In Moohan, the Supreme Court majority held that the rule of law could not be interpreted to encompass a universal right to vote. Lord Kerr offers a provocative minority view that may prove influential in the determination of who can vote in the 2017 referendum, particularly given the European Court of Human Rights disapproval of the UK prisoner voting rights limits. His Lordship suggests that as a referendum concerning whether Scotland should become an independent nation would have made a critical difference to the form of government to all Scottish citizens would be subject, the right to vote in this particular referendum should be recognised as an undeniable prisoner right.
A second non-referendum outcome issue attractively advanced in the 2014 referendum build up was the attention directed to the voting age. As Walker observes, 2014 referendum permitted persons aged 16 and 17 to cast their ballot. He describes this as a “…radical departure; never before have people under the age of 18 been entitled to vote in a major British election or referendum”. In this age of apparent declining voter turnout, the lower voting age arguably encouraged young people to take an interest in their future in a most positive fashion.
There is little question that the pending 2017 ‘in / out’ UK referendum on continued EU membership will be a most contentious and hard fought campaign. The various discussion threads developed in the three Parts set out above confirms that notwithstanding the fact that referendums are not formally entrenched in the UK constitutional structure, these mechanisms appear to provide a valid, and increasingly well-accepted basis on which UK citizens can effectively participate in charting their nation’s future. It is likely the 2017 referendum will contribute to the continued UK acceptance of referendums as a useful constitutional reform tool.
 See e.g. European Union Referendum Bill (HC Bill 2) [Online] Available: Read the full article here [20 June 2015]; see also The Conservative Party Manifesto 2015 [Online] Available: Read the full article here [20 June 2015], 30.
 Nicholas Aroney, ‘Reserved matters, legislative purpose and the referendum on Scottish independence’ (2014) Jul P.L. 422.
 See Jure Vidmar, ‘The Scottish Independence Referendum in an International Context’ (2014) 51 Canadian Yearbook of International Law, [Online] Available: Read the full article here 3.
 Ibid, 4.
 Martin Dixon, Textbook on International Law (7th edn, OUP, 2013), 136, 139.
 Re Western Sahara Advisory Opinion  CJ Rep 1, (ICJ), .
 See e.g. Malcolm Shaw, International Law (7th edn, Cambridge University Press, 2013), 146 re Bosnia.
 See Jure Vidmar, Democratic Statehood in International Law: The Emergence of New States in post-Cold War Practice (Hart Publishing, 2013), 190, 196.
 See e.g. James Crawford and Alan Boyle, ‘Opinion: Referendum on the Independence of Scotland – International Law Aspects’ (2013) [Online] Available: Read the full article here [20 June 2015], 71, re ‘Principles of state continuity and succession’.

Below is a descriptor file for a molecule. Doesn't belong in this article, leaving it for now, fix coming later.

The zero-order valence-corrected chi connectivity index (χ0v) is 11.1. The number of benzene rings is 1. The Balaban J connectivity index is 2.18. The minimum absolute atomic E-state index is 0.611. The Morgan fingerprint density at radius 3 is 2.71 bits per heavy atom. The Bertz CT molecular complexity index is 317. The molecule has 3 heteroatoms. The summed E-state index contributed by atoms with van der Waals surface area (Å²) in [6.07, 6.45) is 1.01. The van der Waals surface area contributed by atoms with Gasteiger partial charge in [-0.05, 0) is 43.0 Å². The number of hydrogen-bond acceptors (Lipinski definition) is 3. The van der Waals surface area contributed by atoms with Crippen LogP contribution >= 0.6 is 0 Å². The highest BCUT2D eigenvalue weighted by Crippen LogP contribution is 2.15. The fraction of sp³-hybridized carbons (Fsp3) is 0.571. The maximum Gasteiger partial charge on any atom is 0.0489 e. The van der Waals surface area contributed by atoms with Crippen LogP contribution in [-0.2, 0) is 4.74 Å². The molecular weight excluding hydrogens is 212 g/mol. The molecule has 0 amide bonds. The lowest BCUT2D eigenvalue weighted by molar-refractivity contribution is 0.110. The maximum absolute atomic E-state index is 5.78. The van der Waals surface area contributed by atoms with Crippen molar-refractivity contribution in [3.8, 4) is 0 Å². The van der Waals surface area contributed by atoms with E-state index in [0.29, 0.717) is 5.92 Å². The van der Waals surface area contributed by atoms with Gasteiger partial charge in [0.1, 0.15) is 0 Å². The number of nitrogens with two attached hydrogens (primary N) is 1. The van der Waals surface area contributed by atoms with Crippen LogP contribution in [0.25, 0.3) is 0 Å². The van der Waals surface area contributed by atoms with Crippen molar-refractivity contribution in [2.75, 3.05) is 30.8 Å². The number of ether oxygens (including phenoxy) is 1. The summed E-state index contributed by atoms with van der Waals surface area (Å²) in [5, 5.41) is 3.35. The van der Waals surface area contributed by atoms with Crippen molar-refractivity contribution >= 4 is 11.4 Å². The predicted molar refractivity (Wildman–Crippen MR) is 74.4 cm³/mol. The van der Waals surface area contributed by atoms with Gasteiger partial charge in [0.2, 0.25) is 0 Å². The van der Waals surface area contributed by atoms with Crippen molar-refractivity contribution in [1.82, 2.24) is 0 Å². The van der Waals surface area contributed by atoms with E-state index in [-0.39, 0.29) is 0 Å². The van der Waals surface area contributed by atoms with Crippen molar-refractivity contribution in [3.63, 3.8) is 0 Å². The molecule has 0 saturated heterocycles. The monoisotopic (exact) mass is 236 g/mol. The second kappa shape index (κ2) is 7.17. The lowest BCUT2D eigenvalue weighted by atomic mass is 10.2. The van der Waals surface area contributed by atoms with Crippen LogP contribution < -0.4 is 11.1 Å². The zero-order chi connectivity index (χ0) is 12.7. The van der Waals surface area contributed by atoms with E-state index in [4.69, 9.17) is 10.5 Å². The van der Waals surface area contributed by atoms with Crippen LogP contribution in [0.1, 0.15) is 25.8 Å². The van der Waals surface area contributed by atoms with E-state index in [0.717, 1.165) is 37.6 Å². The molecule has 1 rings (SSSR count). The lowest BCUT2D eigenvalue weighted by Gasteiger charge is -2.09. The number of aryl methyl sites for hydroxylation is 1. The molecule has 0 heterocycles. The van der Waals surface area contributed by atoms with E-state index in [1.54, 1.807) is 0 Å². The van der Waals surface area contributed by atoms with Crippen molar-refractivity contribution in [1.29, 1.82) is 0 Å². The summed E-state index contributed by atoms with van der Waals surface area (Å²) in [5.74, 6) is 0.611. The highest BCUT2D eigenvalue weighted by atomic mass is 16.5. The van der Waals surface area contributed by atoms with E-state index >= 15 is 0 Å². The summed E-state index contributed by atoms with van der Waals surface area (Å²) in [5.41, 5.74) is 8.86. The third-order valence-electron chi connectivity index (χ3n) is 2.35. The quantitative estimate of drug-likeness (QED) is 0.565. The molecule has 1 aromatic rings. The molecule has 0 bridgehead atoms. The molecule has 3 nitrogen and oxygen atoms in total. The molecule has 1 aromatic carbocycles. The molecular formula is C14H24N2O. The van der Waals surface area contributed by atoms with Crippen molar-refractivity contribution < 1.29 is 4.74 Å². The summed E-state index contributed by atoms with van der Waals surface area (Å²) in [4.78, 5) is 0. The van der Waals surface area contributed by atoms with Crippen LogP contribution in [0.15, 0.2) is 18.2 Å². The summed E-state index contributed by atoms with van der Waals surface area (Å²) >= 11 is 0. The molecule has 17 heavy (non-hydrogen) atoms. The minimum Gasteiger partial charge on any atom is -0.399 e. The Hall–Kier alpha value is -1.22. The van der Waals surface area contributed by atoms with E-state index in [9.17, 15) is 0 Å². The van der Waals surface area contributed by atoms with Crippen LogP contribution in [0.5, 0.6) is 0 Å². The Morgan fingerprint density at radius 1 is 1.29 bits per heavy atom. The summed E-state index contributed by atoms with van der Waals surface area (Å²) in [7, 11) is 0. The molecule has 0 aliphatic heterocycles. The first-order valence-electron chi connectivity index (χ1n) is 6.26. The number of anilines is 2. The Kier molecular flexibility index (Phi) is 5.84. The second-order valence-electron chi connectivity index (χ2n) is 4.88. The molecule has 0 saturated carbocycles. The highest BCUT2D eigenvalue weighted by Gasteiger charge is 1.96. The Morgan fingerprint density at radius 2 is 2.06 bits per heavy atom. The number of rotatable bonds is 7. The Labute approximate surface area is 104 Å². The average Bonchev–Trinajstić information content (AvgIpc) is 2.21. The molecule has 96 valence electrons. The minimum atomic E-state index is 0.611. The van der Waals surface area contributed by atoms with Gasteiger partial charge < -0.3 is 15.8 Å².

See e.g. Steve Tierney, ‘Legal issues surrounding the referendum on independence for Scotland’ (2013) 9(3) E.C.L. Review 359, 363 re Edinburgh Agreement 2012.
 A point well-entrenched in UK constitutional law commencing with AV Dicey (late 19th century), as explained by A Bradley, C Knight, and K Ewing, Constitutional and Administrative Law, (16th edn, OUP, 2014), 60.
 European Communities Act 1972, s. 2.
 See UK Parliament, ‘Referendums held in the UK’ (2015) [Online] Available: Read the full article here [20 June 2015].
 Ibid, see also Electoral Commission UK, ‘Previous referendums’ (2014) [Online] Available: Read the full article here [20 June 2015].
 Act s. 2
 See European Union Referendum Bill (n 1).
 Tierney (n 10), 363, 364.
 Ibid; see also Steve Teirney, ‘The referendum on Scottish independence: a process as well as an event (Legislative Comment)’ (2014) 18(2) Edin. L.R. 245.
 See Vidmar, (n 8).
 Neil Walker, ‘Our constitutional unsettlement’ (2014) Jul P.L. 529, 539, footnote 78 re ‘in / out’ question.
 See Vidmar, (n 3), 4.
 A point taken from The Economist ‘Clarity, please’ (14 January 2012) [Online] Available: Read the full article here [20 June 2015].
 K D Ewing, ‘Transparency, accountability and equality: the Political Parties, Elections and Referendums Act 2000’ (2001) Aut P.L. 542.
 Ibid, 546, 547.
 See Katy Knock, ‘The North East referendum: lessons learnt?’ (2006) 59(4) Parl. Aff. 682.
 Ibid, 684.
 Navraj Singh Ghaleigh, Ben Kemp, and Paul Reid ‘Politics as a profession: electoral law, Parliamentary standards and regulating politicians’ (2012) Oct P.L. 658
 Ibid, 660; see also Nigel Knowles, ‘No means yes to UK-wide prosperity’ (2014) 28(42) Lawyer 12.
 Commonwealth of Australia Constitution Act 1900, ss. 51, 127.
 Ibid, s. 128.
 See Australian Electoral Commission ‘Referendums’ (2013) [Online] Available: Read the full article here [20 June 2015].
 Commonwealth Law Bulletin ‘Australia: Electoral and Referendum Amendment Act 1998’ (1998) 24(3/4) C.L.B. 730, 732.
 As discussed in Patrick Dumberry, ‘Lessons Learned from the Quebec Secession Reference before the Supreme Court of Canada’ (2004) Secession: International Law Perspectives, Marcelo G. Kohen, ed., Cambridge Univ. Press, 2006, pp. 416-452, 420, 421.
 Constitution Act 1981, Schedule B of the Canada Act 1982 (UK), re constitutional amending formula, ss. 38-45.
 Dumberry, (n 35), 422.
 Reference Re Secession of Quebec,  2 S.C.R. 217 (Supreme Court (Can)).
 Ibid, 226 re ‘Question 2’.
 A point take from Dan Hamilton, ‘A complex divorce’ (2015) 2895) Insolv. Int. 80.
 See e.g. R. (on the application of Chester) v Secretary of State for Justice  UKSC 63;  3 W.L.R. 1076 (UKSC), and the controversial limits on prisoner voting endorsed in the Representation of the People Act 1983, s. 2.
 See e.g. Scott Blair, ‘Electoral law (Case Comment)’ (2015) 68 S.H.R.J. 5, and his discussion of Moohan v Lord Advocate  UKSC 67 (UKSC).
 Moohan, .
 As expressed in McHugh v United Kingdom (51987/08) February 12, 2015 (ECHR).
 Moohan .
 Scottish Independence Referendum (Franchise) Act 2013.
 Walker, (n 20), 364, footnote 17.